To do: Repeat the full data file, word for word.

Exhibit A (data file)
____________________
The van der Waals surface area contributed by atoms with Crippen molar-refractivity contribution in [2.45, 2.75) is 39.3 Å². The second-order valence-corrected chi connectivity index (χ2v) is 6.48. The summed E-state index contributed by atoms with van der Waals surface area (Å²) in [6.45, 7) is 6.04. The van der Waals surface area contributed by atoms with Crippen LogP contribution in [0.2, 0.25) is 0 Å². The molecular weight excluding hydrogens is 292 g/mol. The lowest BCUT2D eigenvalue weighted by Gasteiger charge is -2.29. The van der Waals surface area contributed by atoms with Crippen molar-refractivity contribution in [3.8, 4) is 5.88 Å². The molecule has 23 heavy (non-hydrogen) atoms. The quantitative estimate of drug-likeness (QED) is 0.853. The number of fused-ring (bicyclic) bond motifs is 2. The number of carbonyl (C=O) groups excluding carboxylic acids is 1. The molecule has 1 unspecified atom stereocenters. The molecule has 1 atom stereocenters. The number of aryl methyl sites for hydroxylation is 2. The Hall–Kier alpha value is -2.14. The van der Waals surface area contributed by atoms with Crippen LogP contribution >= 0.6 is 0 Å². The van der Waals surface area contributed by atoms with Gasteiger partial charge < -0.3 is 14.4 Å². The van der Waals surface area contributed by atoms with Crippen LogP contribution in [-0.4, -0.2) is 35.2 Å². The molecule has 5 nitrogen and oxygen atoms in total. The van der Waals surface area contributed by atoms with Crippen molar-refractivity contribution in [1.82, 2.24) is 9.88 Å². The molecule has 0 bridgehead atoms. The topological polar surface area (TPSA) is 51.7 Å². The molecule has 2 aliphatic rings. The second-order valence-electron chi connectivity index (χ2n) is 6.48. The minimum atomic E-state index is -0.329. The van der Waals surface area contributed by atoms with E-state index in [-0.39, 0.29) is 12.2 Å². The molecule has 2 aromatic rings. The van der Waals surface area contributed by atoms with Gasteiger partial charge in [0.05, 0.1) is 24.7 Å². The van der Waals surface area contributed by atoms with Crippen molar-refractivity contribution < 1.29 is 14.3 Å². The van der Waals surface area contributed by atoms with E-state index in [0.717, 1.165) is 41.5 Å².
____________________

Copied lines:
The van der Waals surface area contributed by atoms with Crippen molar-refractivity contribution in [2.45, 2.75) is 39.3 Å². The second-order valence-corrected chi connectivity index (χ2v) is 6.48. The summed E-state index contributed by atoms with van der Waals surface area (Å²) in [6.45, 7) is 6.04. The van der Waals surface area contributed by atoms with Crippen LogP contribution in [0.2, 0.25) is 0 Å². The molecular weight excluding hydrogens is 292 g/mol. The lowest BCUT2D eigenvalue weighted by Gasteiger charge is -2.29. The van der Waals surface area contributed by atoms with Crippen molar-refractivity contribution in [3.8, 4) is 5.88 Å². The molecule has 23 heavy (non-hydrogen) atoms. The quantitative estimate of drug-likeness (QED) is 0.853. The number of fused-ring (bicyclic) bond motifs is 2. The number of carbonyl (C=O) groups excluding carboxylic acids is 1. The molecule has 1 unspecified atom stereocenters. The molecule has 1 atom stereocenters. The number of aryl methyl sites for hydroxylation is 2. The Hall–Kier alpha value is -2.14. The van der Waals surface area contributed by atoms with Crippen LogP contribution >= 0.6 is 0 Å². The van der Waals surface area contributed by atoms with Gasteiger partial charge < -0.3 is 14.4 Å². The van der Waals surface area contributed by atoms with Crippen LogP contribution in [-0.4, -0.2) is 35.2 Å². The molecule has 5 nitrogen and oxygen atoms in total. The van der Waals surface area contributed by atoms with Crippen molar-refractivity contribution in [1.82, 2.24) is 9.88 Å². The molecule has 0 bridgehead atoms. The topological polar surface area (TPSA) is 51.7 Å². The molecule has 2 aliphatic rings. The second-order valence-electron chi connectivity index (χ2n) is 6.48. The minimum atomic E-state index is -0.329. The van der Waals surface area contributed by atoms with E-state index in [-0.39, 0.29) is 12.2 Å². The molecule has 2 aromatic rings. The van der Waals surface area contributed by atoms with Gasteiger partial charge in [0.05, 0.1) is 24.7 Å². The van der Waals surface area contributed by atoms with Crippen molar-refractivity contribution < 1.29 is 14.3 Å². The van der Waals surface area contributed by atoms with E-state index in [0.717, 1.165) is 41.5 Å².